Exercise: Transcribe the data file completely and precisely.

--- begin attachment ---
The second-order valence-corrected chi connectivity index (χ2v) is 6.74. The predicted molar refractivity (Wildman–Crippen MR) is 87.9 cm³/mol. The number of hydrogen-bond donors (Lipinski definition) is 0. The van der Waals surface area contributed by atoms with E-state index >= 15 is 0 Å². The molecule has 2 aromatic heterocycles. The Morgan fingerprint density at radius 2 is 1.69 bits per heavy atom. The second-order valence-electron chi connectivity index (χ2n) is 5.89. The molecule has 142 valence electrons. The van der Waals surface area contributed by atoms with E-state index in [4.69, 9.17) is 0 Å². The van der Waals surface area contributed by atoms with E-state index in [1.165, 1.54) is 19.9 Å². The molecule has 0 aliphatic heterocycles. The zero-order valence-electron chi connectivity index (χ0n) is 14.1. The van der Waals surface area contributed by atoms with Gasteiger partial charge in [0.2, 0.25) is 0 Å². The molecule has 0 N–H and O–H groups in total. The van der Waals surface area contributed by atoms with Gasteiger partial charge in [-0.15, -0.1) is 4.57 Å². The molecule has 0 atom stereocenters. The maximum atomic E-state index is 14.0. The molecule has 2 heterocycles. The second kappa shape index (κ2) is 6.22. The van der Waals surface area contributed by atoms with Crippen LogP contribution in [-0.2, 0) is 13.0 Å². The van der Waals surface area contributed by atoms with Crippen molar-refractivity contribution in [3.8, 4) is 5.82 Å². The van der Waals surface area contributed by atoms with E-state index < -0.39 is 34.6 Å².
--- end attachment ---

The second-order valence-corrected chi connectivity index (χ2v) is 6.74. The predicted molar refractivity (Wildman–Crippen MR) is 87.9 cm³/mol. The number of hydrogen-bond donors (Lipinski definition) is 0. The van der Waals surface area contributed by atoms with E-state index >= 15 is 0 Å². The molecule has 2 aromatic heterocycles. The Morgan fingerprint density at radius 2 is 1.69 bits per heavy atom. The second-order valence-electron chi connectivity index (χ2n) is 5.89. The molecule has 142 valence electrons. The van der Waals surface area contributed by atoms with E-state index in [4.69, 9.17) is 0 Å². The van der Waals surface area contributed by atoms with E-state index in [1.165, 1.54) is 19.9 Å². The molecule has 0 aliphatic heterocycles. The zero-order valence-electron chi connectivity index (χ0n) is 14.1. The van der Waals surface area contributed by atoms with Gasteiger partial charge in [0.2, 0.25) is 0 Å². The molecule has 0 N–H and O–H groups in total. The van der Waals surface area contributed by atoms with Gasteiger partial charge in [-0.15, -0.1) is 4.57 Å². The molecule has 0 atom stereocenters. The maximum atomic E-state index is 14.0. The molecule has 2 heterocycles. The second kappa shape index (κ2) is 6.22. The van der Waals surface area contributed by atoms with Crippen LogP contribution in [-0.2, 0) is 13.0 Å². The van der Waals surface area contributed by atoms with Crippen molar-refractivity contribution in [3.8, 4) is 5.82 Å². The van der Waals surface area contributed by atoms with E-state index < -0.39 is 34.6 Å².